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Egypt will open its border crossing with the Gaza Strip permanently this weekend, the government announced Wednesday, suggesting the country’s military rulers are being swayed by growing anti-Israeli sentiment here.

Opening the Rafah crossing, the only official entry point outside Israel into the Palestinian territory, would ease the blockade imposed after the militant group Hamas took control of the strip in 2007.

A report by Egypt’s state-run Middle East News Agency said the move was being adopted to “end the status of the Palestinian division and achieve national reconciliation.”

The report said the border would reopen Saturday but provided no other details.

Israel warned that reopening the crossing could allow Hamas to build up its arsenal and create a dangerous situation. A government spokesman urged Egypt to continue blocking arms shipments to Hamas.

Bowing to Israeli concerns, the Egyptian government has kept the crossing closed or partially closed for much of the past five years. Egypt has opened the crossing periodically for a few days at a time in the past year or so, mostly for medical cases and students.

Egypt’s interim military leaders have been under pressure to open the border to ease the movement of people, food and humanitarian aid to the strip.

Israel opposes an open border, fearing that Hamas fighters could use it to smuggle in rockets and other weapons for attacks against Israel. Up to now, Hamas has used smuggling tunnels, rather than the border crossing, to bring weapons into Gaza.

Egypt is one of the few Arab states that maintain formal diplomatic ties with Israel, a relationship Mubarak wrestled with during his three decades in power.

The two countries fought a brutal war in 1973 that many Egyptians still remember bitterly.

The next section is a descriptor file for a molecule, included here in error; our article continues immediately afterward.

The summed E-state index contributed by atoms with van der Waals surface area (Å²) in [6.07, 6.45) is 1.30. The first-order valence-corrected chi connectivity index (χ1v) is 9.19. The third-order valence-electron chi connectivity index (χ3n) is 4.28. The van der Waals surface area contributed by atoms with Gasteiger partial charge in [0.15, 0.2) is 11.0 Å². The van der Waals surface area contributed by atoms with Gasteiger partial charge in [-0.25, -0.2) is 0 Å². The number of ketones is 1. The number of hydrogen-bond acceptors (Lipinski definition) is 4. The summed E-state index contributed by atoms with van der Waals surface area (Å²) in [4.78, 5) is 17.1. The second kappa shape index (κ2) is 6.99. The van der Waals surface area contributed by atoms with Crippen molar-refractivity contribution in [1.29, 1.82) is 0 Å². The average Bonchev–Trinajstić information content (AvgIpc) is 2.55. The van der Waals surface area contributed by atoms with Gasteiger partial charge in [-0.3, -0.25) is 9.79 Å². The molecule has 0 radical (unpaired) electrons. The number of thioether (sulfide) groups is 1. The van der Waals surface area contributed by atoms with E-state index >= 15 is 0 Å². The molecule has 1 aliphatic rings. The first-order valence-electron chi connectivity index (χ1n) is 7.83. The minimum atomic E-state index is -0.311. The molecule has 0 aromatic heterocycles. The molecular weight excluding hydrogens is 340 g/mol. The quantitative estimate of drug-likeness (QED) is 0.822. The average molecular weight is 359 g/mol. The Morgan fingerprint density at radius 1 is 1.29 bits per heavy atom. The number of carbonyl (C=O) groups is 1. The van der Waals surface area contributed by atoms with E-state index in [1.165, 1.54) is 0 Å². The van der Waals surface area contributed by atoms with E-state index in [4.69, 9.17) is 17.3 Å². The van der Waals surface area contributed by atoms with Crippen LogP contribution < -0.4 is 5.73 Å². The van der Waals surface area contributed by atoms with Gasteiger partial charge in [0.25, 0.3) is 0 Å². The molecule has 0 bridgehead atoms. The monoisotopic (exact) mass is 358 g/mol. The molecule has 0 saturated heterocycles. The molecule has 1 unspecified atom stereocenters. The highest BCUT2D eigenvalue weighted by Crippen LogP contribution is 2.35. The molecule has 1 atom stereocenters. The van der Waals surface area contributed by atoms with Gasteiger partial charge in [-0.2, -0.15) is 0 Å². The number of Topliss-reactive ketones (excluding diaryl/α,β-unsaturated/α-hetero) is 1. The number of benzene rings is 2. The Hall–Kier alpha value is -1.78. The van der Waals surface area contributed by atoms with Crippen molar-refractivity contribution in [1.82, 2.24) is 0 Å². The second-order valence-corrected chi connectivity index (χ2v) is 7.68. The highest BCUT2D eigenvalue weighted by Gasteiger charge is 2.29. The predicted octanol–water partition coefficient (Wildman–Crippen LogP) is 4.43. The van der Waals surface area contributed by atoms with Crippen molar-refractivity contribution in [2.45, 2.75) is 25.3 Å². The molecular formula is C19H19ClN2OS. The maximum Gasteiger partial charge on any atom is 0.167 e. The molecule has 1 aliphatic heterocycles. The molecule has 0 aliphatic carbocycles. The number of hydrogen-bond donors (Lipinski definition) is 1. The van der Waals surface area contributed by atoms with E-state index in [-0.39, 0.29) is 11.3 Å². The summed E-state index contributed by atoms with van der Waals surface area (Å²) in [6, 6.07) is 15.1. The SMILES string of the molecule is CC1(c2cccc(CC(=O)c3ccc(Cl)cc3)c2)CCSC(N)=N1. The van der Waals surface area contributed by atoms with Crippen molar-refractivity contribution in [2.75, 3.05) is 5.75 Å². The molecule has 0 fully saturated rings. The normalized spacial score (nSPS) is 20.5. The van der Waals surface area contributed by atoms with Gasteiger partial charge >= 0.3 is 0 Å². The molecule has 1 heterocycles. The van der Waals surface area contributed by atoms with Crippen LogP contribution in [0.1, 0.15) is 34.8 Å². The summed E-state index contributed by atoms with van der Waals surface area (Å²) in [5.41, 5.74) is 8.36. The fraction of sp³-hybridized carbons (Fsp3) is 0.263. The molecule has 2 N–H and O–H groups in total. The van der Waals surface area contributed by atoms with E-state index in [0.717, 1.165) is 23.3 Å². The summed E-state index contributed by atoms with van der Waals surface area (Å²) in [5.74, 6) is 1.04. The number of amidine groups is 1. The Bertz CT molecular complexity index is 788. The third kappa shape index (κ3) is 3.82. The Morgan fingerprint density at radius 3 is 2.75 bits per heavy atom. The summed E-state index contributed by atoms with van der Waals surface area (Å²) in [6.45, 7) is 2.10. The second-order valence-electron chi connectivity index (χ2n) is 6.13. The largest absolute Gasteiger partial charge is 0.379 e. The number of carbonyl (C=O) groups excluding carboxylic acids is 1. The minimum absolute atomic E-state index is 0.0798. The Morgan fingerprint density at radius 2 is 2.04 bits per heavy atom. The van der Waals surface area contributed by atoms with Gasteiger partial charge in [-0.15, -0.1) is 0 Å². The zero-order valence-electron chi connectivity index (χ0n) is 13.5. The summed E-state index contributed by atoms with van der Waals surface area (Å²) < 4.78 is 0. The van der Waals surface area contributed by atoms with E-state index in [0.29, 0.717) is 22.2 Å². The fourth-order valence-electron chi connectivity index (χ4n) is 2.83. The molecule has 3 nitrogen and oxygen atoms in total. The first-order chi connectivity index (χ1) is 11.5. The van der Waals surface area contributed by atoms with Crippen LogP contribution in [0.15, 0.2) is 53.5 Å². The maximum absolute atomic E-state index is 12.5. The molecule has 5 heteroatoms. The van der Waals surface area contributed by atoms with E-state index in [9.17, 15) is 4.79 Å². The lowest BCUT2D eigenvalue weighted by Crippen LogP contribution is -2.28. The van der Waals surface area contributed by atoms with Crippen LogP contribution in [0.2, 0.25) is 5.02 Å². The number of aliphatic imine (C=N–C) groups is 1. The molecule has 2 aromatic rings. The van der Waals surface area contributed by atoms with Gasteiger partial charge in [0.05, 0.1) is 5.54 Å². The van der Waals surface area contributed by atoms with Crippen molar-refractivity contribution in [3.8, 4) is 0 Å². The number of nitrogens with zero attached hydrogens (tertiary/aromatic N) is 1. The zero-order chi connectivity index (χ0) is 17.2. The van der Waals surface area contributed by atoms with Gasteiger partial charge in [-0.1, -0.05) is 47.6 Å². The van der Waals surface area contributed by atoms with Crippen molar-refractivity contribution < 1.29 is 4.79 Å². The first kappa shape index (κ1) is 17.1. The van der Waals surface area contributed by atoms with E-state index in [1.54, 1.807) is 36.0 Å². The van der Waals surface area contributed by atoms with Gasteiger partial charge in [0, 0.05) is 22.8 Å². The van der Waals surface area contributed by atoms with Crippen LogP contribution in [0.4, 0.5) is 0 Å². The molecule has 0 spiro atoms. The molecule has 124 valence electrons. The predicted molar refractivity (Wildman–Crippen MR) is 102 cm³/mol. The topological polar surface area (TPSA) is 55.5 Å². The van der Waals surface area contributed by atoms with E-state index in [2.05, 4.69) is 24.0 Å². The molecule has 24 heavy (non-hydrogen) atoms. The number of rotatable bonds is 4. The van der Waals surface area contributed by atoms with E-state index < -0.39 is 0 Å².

In recent weeks, Egyptian protesters have demonstrated outside the Israeli Embassy in Cairo to protest attacks on the Gaza Strip and Israeli policies.

Hundreds of demonstrators were wounded earlier this month when Egyptian riot police fired tear gas and bullets to disperse demonstrators during a rally to decry the 1948 founding of Israel, a date Palestinians refer to as “nakba,” or catastrophe.

More than 185 demonstrators were detained for alleged vandalism and attacks on police, Egyptian authorities said.

In Israel, a government official who spoke on condition of anonymity said: “Israel has no problem with civilian goods getting into the Gaza Strip. Our focus is on preventing Hamas from building up its very deadly terrorist military machine. In the past they have succeeded in building a formidable capability despite Egyptian efforts to prevent that from happening.”

The official warned that if Egypt ceased those efforts, “the situation would be so much more dangerous.” Israel hopes that “Egypt will continue to be steadfast in trying to prevent arms shipments to Hamas,” the official said, adding: “We’ve got direct dialogue with the Egyptians on these issues, and we hope that we’ve got a common interest in preventing deadly weapons reaching extremists.”

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